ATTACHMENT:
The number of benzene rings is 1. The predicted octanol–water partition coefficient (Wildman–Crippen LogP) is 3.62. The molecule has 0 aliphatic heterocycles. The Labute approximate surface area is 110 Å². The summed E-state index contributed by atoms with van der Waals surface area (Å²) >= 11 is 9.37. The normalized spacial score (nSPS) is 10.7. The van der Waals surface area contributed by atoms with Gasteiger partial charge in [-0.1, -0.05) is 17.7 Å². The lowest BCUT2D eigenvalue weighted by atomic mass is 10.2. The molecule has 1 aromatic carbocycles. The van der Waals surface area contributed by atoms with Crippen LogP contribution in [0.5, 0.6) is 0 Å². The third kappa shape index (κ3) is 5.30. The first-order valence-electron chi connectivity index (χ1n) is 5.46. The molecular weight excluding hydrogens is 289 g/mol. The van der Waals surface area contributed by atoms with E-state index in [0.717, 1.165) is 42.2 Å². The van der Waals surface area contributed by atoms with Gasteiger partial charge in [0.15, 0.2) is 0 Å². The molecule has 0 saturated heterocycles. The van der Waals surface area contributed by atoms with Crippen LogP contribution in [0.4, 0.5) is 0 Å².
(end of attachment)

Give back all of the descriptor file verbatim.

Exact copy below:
The number of benzene rings is 1. The predicted octanol–water partition coefficient (Wildman–Crippen LogP) is 3.62. The molecule has 0 aliphatic heterocycles. The Labute approximate surface area is 110 Å². The summed E-state index contributed by atoms with van der Waals surface area (Å²) >= 11 is 9.37. The normalized spacial score (nSPS) is 10.7. The van der Waals surface area contributed by atoms with Gasteiger partial charge in [-0.1, -0.05) is 17.7 Å². The lowest BCUT2D eigenvalue weighted by atomic mass is 10.2. The molecule has 1 aromatic carbocycles. The van der Waals surface area contributed by atoms with Crippen LogP contribution in [0.5, 0.6) is 0 Å². The third kappa shape index (κ3) is 5.30. The first-order valence-electron chi connectivity index (χ1n) is 5.46. The molecular weight excluding hydrogens is 289 g/mol. The van der Waals surface area contributed by atoms with E-state index in [0.717, 1.165) is 42.2 Å². The van der Waals surface area contributed by atoms with Gasteiger partial charge in [0.15, 0.2) is 0 Å². The molecule has 0 saturated heterocycles. The van der Waals surface area contributed by atoms with Crippen LogP contribution in [0.4, 0.5) is 0 Å².